What the Master is helping us to do is lose everything we know (that is mind), everything we desire (that is ambition). And those that think they know are going to be confused. That is to say, we are learning to practice knowing not-knowing, knowing that we don’t know. That is the only way to really ever learn anything.

We need to learn how to not rely on our minds. We need to not let ambition drive us to excess. If we learn how to follow our heart, the core of our being, we will find that our every action flows effortlessly, intuitively, spontaneously. This is the practice of Wei-Wu-Wei, doing not-doing. It will take all your resolve to do this. But if you do, you will find what I have found, everything falls into place.

An Introduction To All That Is And All That Is Yet To Be

When people see some things as beautiful,
other things become ugly.
When people see some things as good,
other things become bad.

Being and non-being create each other.
Difficult and easy support each other.
Long and short define each other.
High and low depend on each other.
Before and after follow each other.

Therefore the Master
acts without doing anything
and teaches without saying anything.
Things arise and she lets them come;
things disappear and she lets them go.
She has but doesn’t possess,
acts but doesn’t expect.
When her work is done, she forgets it.
That is why it lasts forever.

-Lao Tzu-
(Tao Te Ching, chapter 2, translation by Stephen Mitchell)

If you weren’t around over the weekend, you probably missed that we both ended another cycle through the Tao Te Ching and began another one. In chapter one, which I talked a little about yesterday, Lao Tzu explained the duality that exists within the Tao. There is both the mystery and the manifestations. The mystery is eternal. It is infinite. Naming it, or even telling about it is not possible. Why? Because, we are caught in desire. Until we are free from desire we can’t realize the mystery. But, thankfully, that isn’t the whole picture. There is the other side of the Tao. Its manifestations. Those we can see. And those we can name. Because he can tell us about the manifestations, we can trace those manifestations back to the Source.

Today’s chapter is probably the most important chapter, and a much better introduction to what Lao Tzu is going to be talking about throughout the Tao Te Ching. He introduces everything he will later talk more about. Lao Tzu will hint at the mystery, he does this throughout the Tao Te Ching. But, mostly he is telling us of how the Tao manifests itself in our Universe. It is the only way to be free from the desire which now prevents us from realizing the mystery.

The first half of the chapter deals with yin and yang. The second half will introduce us to the Master.

I have often heard philosophers complaining about what they call the problem of duality. This is how Lao Tzu states it: “When people see some things as beautiful, other things become ugly. When people see some things as good, other things become bad.” But, I don’t think Lao Tzu would agree that this duality is a problem. Instead, he would say, this is just the way things are. The problem isn’t with the way things are. The problem, as he said in chapter one, is our desire. It is our desire that causes us to see some things as beautiful and other things as ugly. It is our desire that causes us to see some things as good and other things as bad. The Tao, which is the Source of all particular things, doesn’t differentiate between things in this way.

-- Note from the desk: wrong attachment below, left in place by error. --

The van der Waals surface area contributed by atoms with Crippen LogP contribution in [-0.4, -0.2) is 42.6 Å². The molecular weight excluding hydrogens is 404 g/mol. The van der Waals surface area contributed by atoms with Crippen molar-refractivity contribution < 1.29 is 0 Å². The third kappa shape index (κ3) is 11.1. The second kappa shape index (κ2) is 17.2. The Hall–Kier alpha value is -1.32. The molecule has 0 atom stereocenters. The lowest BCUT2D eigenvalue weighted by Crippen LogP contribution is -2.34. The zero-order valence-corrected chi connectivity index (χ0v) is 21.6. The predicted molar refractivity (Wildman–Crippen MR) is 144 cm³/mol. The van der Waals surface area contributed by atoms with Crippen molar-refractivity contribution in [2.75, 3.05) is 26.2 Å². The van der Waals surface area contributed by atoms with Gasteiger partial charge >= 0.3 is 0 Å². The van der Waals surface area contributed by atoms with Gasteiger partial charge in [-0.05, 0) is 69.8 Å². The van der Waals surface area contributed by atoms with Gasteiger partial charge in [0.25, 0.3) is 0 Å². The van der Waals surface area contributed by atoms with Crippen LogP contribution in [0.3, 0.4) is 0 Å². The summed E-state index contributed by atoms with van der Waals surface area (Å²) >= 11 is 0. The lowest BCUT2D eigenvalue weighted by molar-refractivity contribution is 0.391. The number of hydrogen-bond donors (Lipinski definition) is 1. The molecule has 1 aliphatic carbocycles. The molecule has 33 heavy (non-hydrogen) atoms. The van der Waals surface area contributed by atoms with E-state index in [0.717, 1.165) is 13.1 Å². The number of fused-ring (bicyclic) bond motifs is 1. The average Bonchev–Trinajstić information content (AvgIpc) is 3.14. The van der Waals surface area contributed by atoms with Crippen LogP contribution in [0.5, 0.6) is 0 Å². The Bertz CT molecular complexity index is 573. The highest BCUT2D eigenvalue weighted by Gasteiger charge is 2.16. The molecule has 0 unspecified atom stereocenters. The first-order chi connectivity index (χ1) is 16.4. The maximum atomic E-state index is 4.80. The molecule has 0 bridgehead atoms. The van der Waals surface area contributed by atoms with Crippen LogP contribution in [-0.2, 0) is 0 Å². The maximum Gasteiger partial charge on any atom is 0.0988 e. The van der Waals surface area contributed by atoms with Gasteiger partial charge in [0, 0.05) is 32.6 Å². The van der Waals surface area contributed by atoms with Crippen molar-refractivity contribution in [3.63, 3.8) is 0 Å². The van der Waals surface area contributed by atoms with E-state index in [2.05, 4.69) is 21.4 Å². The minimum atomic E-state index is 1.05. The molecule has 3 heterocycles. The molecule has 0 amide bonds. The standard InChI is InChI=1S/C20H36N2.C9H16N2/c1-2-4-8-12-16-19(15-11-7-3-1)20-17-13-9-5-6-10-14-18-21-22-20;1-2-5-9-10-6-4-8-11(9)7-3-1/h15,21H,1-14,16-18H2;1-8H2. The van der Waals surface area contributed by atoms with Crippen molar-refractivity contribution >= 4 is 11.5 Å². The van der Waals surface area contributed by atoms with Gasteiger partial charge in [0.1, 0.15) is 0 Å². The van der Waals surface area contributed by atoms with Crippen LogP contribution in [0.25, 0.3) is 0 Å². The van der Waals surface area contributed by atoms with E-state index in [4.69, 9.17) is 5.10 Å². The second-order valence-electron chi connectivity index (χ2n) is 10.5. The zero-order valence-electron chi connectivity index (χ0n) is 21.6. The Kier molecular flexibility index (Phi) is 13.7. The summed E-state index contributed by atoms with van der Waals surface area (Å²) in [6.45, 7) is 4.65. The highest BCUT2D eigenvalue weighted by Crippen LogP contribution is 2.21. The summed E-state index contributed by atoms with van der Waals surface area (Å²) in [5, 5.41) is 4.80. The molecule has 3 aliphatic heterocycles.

The Tao only brings about balance. Where there is yin, there must be yang. That is the nature of the Universe, the way things are.

We need to talk just a little about the familiar Tai-Chi symbol, with its black yin and white yang swirling around in a circle. The circle represents the Universe, everything that is. Both yin and yang, contain a little bit of the other in themselves. In that black yin there is a white dot. And, in the white yang there is a black dot. And, these are not static symbols. They are in a constant state of flux. Like what is now and what is yet to be. This symbol represents a dynamic relationship between complements of each other. You can’t have one without the other.

Here is how Lao Tzu describes the dynamic of yin and yang; “Being and non-being create each other. Difficult and easy support each other. Long and short define each other. High and low depend on each other. Before and after follow each other.”

This is very important for us to understand, just because it explains exactly why it is so very foolish to think we can live in a Universe with only beautiful and good, without the corresponding ugly and bad.

Being and non-being. I am certain I make this more difficult than it needs to be. And Lao Tzu is going to be returning to the relationship between the two many times. We think we understand being. It is simply everything that is. But what is non-being? Everything that isn’t? Expect me to be wrestling with this for the next several days. Though I hope I am getting better at understanding. I am going to take my first stab at it right now. Agreeing that being is everything that is. I want to say that non-being is what is yet to be. Okay, here is another stab at it. We talked, yesterday, about the dual sides of the Tao, the mystery and the manifestations. Since the manifestations are all particular things, we could say that is being. That leaves the mystery as non-being. Which might explain why I have such a difficult time realizing what non-being is. Okay, one final stab at it. Non-being is yin, and being is yang. I think, for today, that should suffice. They create each other. They support each other. They define each other. They depend on each other. And, they follow each other.